The global economy is about to be dealt one “double whammy” of a knockout blow.
It’s because of two different emerging trends that are fast approaching collision: financial repression and the uncontrolled expansion of the financial sector.
Financial repression has vastly contributed to the pain the middle class is feeling now.[ad#Google Adsense 336×280-IA]Historically low, even negative, interest rates have eaten into returns and helped decimate pension funds and punish everyone from savers to bondholders.
At the same time, massive banks have been allowed to grow in size and power, totally unchecked.
And they’ve used this growth period to inject huge, totally unsustainable amounts of leverage into the system via trillions of dollars in derivatives contracts and bad loans.
Either of these would be bad enough, but I want to show you how these trends are converging to unleash a firestorm of capital destruction on the unwitting. That’s something we’re just beginning to see in Europe right now, but it sure won’t stop “over there.”
The way to avoid it? Don’t be unwitting. Take a look at this easy-to-trade profit play I’m recommending right now.
The worse banks get, the more it pays…
Here’s What 650 Rate Cuts and $12 Trillion Spent Gets You
A recent Bank of America Merrill Lynch report says that since the global financial crisis, relentless interest rate cuts, coupled with unrestricted asset buying by the central banks, have pushed interest rates to their lowest level… in 5,000 years.
You read that right: five thousand years, going back to the Bronze Age and the dawn of money itself. It’s never been as cheap as it is right now, in 2016.
The free market in interest rates – in money – has been essentially destroyed, just one casualty of central banks’ “War on Deflation.”
How can anyone, aside from the central bankers who ought to know better, believe this won’t turn out a disaster?
This brings us to the next historic catastrophe, or should I say “link in the chain”…
Bad Bonds Make for Worse Banks
Worldwide, over $13 trillion in government bonds trade at valuations that imply negative rates; bondholders now get less than their original capital back at maturity.
That equates to over a third of all government obligations.
In Japan, at least 90% of government bonds now yield 0% or less.
The phenomenon has become so widespread that today half a billion people participating in 25% of the global economy are stuck with negative rates.
This is bad for everyone, but it’s pushing banks in particular to the brink. They’re having a tougher go than ever at turning profits in this ultra-low rate environment, especially in Europe…
Thanks to financial repression and bad lending practices, fully 18% of Italian bank loans fall into the “nonperforming” category. Those are loans where the debtor hasn’t made scheduled payments for at least 90 days.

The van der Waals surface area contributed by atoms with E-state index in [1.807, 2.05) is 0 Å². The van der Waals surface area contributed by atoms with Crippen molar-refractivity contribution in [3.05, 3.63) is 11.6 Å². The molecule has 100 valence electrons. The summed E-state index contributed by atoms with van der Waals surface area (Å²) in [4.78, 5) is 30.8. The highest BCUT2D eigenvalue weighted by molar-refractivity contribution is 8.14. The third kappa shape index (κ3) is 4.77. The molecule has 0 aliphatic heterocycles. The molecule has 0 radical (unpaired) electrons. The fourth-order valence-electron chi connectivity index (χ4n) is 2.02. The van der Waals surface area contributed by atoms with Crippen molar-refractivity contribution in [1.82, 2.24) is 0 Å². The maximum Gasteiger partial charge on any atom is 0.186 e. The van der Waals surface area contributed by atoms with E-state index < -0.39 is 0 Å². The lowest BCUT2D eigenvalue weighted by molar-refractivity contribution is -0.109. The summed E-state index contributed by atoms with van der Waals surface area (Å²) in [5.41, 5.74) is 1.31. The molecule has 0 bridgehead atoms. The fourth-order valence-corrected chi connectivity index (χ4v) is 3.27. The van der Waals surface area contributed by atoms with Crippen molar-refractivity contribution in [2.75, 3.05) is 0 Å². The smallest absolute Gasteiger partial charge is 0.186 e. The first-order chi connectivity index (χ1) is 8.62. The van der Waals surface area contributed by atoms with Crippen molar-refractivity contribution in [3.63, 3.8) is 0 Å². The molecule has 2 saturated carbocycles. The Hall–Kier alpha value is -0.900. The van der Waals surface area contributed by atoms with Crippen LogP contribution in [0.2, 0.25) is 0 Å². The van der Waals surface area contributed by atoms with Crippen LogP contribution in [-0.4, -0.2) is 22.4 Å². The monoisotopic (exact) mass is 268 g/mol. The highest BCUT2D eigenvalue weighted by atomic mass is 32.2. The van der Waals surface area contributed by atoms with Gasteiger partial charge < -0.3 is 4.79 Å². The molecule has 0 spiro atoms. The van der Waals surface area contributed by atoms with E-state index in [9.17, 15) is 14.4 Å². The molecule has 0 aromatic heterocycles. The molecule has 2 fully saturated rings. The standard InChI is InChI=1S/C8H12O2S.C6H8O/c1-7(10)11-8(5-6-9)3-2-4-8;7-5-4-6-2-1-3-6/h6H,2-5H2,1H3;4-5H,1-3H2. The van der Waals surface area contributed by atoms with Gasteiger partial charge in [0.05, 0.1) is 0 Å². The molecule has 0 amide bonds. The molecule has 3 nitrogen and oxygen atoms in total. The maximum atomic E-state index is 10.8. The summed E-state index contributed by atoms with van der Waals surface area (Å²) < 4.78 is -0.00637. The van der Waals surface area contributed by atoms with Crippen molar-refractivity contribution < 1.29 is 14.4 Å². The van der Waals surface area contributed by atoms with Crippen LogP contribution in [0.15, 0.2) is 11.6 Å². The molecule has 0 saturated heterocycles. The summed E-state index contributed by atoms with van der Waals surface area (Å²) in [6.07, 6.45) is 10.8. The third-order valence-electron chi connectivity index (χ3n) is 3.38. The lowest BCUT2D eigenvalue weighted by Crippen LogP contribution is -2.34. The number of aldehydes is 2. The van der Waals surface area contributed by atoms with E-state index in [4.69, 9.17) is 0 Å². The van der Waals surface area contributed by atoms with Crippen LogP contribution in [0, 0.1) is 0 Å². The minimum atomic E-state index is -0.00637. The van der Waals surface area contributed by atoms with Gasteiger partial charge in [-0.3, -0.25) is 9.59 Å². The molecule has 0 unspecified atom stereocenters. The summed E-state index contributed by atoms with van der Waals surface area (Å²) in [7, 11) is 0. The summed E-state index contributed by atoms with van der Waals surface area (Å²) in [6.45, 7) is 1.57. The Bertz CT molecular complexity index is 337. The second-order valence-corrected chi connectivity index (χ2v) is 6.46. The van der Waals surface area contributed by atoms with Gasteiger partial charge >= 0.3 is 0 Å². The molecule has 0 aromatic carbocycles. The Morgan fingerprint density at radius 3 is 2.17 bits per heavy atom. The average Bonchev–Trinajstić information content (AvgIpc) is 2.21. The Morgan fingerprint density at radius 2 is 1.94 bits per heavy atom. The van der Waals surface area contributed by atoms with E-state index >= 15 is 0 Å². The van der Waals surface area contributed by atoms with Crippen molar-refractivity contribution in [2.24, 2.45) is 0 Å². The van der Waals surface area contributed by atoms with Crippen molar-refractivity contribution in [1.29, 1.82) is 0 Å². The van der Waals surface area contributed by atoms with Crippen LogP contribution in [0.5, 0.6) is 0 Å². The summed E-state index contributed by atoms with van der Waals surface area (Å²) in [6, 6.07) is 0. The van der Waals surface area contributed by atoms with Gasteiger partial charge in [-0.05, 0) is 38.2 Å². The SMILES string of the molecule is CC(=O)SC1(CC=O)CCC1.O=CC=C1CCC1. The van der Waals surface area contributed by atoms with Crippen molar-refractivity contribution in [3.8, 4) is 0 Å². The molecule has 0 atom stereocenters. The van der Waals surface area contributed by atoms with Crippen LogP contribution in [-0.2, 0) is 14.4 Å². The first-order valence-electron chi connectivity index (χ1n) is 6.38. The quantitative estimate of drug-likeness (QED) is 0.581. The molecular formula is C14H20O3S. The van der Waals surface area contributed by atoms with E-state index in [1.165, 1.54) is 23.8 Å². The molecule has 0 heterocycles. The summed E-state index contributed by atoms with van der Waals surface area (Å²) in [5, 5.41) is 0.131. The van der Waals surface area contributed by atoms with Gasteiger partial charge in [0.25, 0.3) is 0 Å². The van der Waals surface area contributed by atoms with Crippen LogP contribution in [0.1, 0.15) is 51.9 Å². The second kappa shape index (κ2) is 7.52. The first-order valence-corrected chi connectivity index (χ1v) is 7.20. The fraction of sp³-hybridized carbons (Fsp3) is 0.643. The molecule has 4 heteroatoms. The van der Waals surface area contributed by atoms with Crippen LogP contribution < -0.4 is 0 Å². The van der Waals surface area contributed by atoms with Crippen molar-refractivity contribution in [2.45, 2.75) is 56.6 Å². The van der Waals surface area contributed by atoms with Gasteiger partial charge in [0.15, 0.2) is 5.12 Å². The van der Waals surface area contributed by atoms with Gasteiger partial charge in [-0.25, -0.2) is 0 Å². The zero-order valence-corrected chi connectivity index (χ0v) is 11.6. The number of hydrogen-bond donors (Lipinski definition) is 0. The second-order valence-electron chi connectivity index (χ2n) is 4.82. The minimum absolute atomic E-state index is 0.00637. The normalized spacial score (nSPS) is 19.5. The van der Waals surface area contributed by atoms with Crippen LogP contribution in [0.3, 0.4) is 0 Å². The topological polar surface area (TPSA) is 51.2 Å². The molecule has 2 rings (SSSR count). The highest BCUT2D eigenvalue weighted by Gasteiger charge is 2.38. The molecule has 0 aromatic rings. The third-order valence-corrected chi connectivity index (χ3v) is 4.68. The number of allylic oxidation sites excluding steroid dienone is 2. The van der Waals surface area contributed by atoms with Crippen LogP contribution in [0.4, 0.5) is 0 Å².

Bad loans in Italy are currently more than triple the levels seen in the United States… at the height of the financial crisis.
Italy’s government wants the European Central Bank to bail out its banks. But new “bail in” rules mean shareholders and creditors should be on the hook first, before the government resorts to tapping taxpayer funds.
European courts do provide for an “out,” whereby a government bailout can be implemented instead if the European Commission determines there’s sufficient risk to “financial stability.”
Which just might happen, since Mario Draghi, president of the European Central Bank, indicated he’d be in favor of such a bailout.
Now, according to the Financial Times, Italy’s finance minister has just denied that his country’s banks are suffering from systemic problems and rejected a “bail-in” at the expense of private investors.
That suggests to me that the odds of such a bail-in are greater than ever. You see, when a rumor is officially denied, it has a funny way of becoming precisely the course of action taken.
In any case, European bank shares have already been hard hit, with many down 70% or more. Two of Italy’s biggest banks alone are down 80% in the past 12 months.
American banks aren’t immune, either.
How to Profit When This Crisis Hits Home
Shrinking interest margins and a slow lending business have been the biggest culprits. Bank profits depend to a large extent on the “spread” they earn between interest paid to depositors and interest charged on loans.
With Fed rate hikes looking scarcer by the month, margins are likely to stay “lower for much longer than anyone even fathomed,” according to Troy Gayeski, partner and senior portfolio manager at SkyBridge Capital.
In fact, Gayeski sees better odds the Fed will cut rates that have precious little room already.
Despite challenges of the present and ugly prospects on the horizon, American banks have held up better than their European counterparts.
Over the past year, U.S. financials are down about 7% versus European banks that have dropped 33%.
But as the market realizes the Fed’s essentially powerless to meaningfully raise rates, U.S. financials will have their turn in the doghouse.
So here’s how you can play that inevitable outcome.
Consider buying long-dated put options to benefit from lower bank share prices. That way you get more time for this scenario to play out, even as you risk less capital for a bigger potential payoff.
My favorites are put options on the Financial Select Sector SPDR ETF (NYSE Arca: XLF). The XLF January 2018 $22 puts are the richest and most liquid right now, with open interest sitting above 16,000 contracts. That’s the home of the smart money on this play.
For just a few hundred dollars, you could get a major payoff when U.S. banks follow their European counterparts and implode under the weight of ever lower interest rates, casualties of the War on Deflation.
— Peter Krauth[ad#mmpress]
Source: Money Morning